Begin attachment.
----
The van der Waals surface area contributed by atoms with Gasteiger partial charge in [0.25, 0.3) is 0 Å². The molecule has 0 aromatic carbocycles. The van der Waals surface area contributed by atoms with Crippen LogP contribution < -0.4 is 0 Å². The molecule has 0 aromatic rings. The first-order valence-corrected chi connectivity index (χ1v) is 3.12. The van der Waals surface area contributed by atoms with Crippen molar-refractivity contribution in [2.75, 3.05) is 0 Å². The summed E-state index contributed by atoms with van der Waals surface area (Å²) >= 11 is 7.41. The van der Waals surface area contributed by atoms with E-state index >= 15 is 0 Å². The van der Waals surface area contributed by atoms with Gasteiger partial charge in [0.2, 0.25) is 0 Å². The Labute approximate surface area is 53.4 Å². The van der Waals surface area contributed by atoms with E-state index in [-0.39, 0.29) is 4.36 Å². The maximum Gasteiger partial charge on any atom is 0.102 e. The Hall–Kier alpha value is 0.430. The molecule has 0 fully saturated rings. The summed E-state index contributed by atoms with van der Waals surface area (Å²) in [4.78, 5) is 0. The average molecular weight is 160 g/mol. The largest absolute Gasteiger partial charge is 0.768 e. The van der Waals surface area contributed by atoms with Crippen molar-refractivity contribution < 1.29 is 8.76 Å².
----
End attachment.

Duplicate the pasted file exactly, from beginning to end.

The van der Waals surface area contributed by atoms with Gasteiger partial charge in [0.25, 0.3) is 0 Å². The molecule has 0 aromatic carbocycles. The van der Waals surface area contributed by atoms with Crippen LogP contribution < -0.4 is 0 Å². The molecule has 0 aromatic rings. The first-order valence-corrected chi connectivity index (χ1v) is 3.12. The van der Waals surface area contributed by atoms with Crippen molar-refractivity contribution in [2.75, 3.05) is 0 Å². The summed E-state index contributed by atoms with van der Waals surface area (Å²) >= 11 is 7.41. The van der Waals surface area contributed by atoms with E-state index >= 15 is 0 Å². The van der Waals surface area contributed by atoms with Gasteiger partial charge in [0.2, 0.25) is 0 Å². The Labute approximate surface area is 53.4 Å². The van der Waals surface area contributed by atoms with E-state index in [-0.39, 0.29) is 4.36 Å². The maximum Gasteiger partial charge on any atom is 0.102 e. The Hall–Kier alpha value is 0.430. The molecule has 0 fully saturated rings. The summed E-state index contributed by atoms with van der Waals surface area (Å²) in [4.78, 5) is 0. The average molecular weight is 160 g/mol. The largest absolute Gasteiger partial charge is 0.768 e. The van der Waals surface area contributed by atoms with Crippen molar-refractivity contribution < 1.29 is 8.76 Å².